Immigrants and migrant workers around the world send money to their countries of origin to help support their families. For many countries, remittances are an important source of income. But recent studies indicate a downward trend that will cause hardship in many poor countries.
Sending less home
Daisy Benitez came to the United States from El Salvador ten years ago. She is now married, has two children and works cleaning houses in Virginia. But she still sends money every month to her parents in El Salvador. "I used to send them $200 and now $150 or $125 because with this economy I cannot send them what I used to," she said.
Benitez says her parents are farmers, but when there's a drought their income drops dramatically.
Her friend Elsa Maria Gonzalez is living in the U.S. without legal papers. She used to send about $250 a month to her children in El Salvador. But now she says she can barely afford half that amount. "There is no work because for those of us without legal papers it is very difficult to get a job," Gonzalez said.
Remittances to developing countries expected to drop
Daisy and Elsa are not unique. The World Bank estimates that about half of the remittances from the U.S. to Mexico come from undocumented immigrants. It says remittances to developing countries are expected to drop between 5 and 8 per cent this year.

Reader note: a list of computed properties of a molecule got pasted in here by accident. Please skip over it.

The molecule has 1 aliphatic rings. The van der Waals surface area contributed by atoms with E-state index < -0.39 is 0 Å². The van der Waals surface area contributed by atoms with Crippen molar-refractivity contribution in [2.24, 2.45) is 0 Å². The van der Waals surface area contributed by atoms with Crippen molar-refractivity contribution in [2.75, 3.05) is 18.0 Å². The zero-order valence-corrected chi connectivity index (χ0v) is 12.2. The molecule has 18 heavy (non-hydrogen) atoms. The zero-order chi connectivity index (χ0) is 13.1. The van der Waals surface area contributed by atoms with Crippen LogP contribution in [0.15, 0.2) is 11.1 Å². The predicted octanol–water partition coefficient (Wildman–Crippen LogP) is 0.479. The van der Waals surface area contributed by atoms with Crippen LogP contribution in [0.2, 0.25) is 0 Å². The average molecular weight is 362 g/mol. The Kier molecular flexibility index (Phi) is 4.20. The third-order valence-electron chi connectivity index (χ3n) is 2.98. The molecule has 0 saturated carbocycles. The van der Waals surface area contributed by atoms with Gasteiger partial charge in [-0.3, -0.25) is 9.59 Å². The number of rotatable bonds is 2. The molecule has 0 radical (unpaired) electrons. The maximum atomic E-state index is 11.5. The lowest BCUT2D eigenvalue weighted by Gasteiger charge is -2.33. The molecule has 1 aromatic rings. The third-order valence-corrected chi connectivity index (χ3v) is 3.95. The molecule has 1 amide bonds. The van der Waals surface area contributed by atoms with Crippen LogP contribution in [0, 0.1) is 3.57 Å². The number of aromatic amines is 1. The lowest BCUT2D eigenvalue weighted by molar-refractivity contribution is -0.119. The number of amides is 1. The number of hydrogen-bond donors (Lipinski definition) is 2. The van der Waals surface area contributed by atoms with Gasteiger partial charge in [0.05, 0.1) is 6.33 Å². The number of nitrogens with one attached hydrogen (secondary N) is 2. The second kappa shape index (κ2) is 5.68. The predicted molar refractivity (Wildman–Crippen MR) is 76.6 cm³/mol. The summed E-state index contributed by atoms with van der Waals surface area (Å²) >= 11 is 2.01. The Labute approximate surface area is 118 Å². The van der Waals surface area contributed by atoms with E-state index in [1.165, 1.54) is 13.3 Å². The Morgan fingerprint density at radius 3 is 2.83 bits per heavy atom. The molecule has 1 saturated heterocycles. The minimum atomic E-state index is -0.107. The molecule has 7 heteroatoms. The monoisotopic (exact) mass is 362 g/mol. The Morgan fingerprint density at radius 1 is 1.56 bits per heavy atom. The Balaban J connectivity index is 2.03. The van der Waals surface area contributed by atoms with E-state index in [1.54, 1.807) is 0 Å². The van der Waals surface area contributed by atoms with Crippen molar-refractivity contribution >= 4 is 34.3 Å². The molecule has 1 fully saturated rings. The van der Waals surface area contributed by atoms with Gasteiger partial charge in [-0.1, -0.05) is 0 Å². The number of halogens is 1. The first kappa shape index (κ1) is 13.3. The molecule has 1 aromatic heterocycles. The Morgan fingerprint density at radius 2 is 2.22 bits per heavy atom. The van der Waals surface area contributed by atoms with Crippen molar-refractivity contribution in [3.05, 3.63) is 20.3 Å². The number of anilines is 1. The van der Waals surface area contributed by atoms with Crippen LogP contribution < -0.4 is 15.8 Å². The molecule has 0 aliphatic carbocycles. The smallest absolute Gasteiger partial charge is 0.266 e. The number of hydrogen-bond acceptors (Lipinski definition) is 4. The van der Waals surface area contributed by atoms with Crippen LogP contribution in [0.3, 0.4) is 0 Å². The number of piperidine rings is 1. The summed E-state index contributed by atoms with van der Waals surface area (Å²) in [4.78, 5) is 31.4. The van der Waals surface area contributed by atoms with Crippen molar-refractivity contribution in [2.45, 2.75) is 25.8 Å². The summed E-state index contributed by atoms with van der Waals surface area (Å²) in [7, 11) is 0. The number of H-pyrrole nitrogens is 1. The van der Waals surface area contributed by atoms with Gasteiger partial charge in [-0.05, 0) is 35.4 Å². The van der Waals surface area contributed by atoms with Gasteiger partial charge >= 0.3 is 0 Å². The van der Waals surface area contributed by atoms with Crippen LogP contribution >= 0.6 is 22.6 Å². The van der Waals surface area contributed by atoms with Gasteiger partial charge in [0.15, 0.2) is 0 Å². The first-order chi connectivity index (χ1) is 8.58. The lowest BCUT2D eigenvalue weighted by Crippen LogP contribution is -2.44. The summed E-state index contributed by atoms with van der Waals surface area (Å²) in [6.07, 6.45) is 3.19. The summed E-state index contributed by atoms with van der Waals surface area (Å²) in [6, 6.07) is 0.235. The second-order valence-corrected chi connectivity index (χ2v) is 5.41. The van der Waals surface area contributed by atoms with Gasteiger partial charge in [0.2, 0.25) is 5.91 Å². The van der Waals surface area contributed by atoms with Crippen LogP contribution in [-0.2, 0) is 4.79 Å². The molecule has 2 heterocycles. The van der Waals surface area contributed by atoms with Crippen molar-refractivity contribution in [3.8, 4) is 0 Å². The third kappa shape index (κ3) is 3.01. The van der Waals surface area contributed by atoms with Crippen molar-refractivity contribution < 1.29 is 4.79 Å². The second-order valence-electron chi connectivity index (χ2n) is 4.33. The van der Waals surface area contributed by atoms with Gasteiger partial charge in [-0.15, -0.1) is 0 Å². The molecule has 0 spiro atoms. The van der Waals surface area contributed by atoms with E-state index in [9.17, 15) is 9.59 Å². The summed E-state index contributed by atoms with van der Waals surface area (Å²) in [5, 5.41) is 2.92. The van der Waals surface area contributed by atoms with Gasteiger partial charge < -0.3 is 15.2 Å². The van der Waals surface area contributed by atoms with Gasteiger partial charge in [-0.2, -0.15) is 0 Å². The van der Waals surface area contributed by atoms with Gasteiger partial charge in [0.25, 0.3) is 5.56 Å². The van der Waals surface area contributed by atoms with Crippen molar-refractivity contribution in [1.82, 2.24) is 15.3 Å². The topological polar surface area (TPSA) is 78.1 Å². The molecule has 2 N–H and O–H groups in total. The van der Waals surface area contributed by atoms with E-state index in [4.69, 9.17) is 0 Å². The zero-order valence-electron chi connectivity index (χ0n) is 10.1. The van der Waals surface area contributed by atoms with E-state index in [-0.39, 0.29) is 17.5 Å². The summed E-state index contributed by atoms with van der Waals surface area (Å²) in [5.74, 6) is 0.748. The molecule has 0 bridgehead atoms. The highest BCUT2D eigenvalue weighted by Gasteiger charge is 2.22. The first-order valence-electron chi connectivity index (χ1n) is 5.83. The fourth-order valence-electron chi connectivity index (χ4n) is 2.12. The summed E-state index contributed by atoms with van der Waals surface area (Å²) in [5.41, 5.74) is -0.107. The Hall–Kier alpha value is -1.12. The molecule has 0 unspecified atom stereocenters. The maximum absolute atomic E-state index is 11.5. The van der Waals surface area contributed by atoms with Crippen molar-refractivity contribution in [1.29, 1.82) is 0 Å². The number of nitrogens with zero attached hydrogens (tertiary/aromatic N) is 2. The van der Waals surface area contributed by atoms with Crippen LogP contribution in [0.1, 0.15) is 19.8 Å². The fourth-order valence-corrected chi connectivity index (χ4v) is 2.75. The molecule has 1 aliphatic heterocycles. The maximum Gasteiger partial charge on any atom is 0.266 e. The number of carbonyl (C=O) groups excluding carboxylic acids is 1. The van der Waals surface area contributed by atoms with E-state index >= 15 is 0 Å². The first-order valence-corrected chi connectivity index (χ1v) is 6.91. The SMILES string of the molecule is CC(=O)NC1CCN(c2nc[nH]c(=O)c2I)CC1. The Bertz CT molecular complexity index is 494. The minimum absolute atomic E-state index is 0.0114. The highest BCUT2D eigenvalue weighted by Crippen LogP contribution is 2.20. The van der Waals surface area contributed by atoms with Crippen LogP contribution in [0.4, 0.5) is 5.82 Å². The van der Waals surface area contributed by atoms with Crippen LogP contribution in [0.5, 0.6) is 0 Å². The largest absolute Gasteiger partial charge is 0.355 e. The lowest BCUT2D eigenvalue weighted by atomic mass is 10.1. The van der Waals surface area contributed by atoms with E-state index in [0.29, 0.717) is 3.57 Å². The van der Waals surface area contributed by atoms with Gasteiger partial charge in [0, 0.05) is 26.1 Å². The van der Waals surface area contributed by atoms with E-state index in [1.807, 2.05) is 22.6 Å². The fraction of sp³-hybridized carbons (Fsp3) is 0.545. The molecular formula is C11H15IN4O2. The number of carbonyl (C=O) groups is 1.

Remittances are an important source of income for many people in developing countries. A decline will cause widespread hardship.
Dilip Ratha is lead economist at the World Bank in Washington DC. He manages information on migration and remittances. "The flows of remittances were rising at about 15, 20 and 30 percent per year for the last five years," Ratha said. "But unfortunately, with the crisis now, we are expecting a slight decline of about five, maybe in the worst case even eight percent decline."
Last year, remittances sent by migrants to developing countries exceeded $300 billion, according to the World Bank. But in reality, the amount was much larger because remittances are frequently sent through informal channels.
"The number one remittance recipient country in the world is India which is estimated to have received $45 billion in 2008 compared with Mexico $26 billion, that's the third larger recipient," Ratha explains. "Number two is China."
One cause: high unemployment and/or less income
Another study on remittances from the United States to Central and South America predicts a seven percent decline this year, because of the growth in unemployment and the loss of earnings among migrants.
Manuel Orozco of Inter-American Dialogue, a Washington research institute, conducted the study. "We are talking about a million households that will not receive money in 2009," he said. "And four million who will receive 10 percent less."
He says a seven percent cut in remittances to the region will represent a loss of $4.5 billion, dealing a blow to Latin American economies.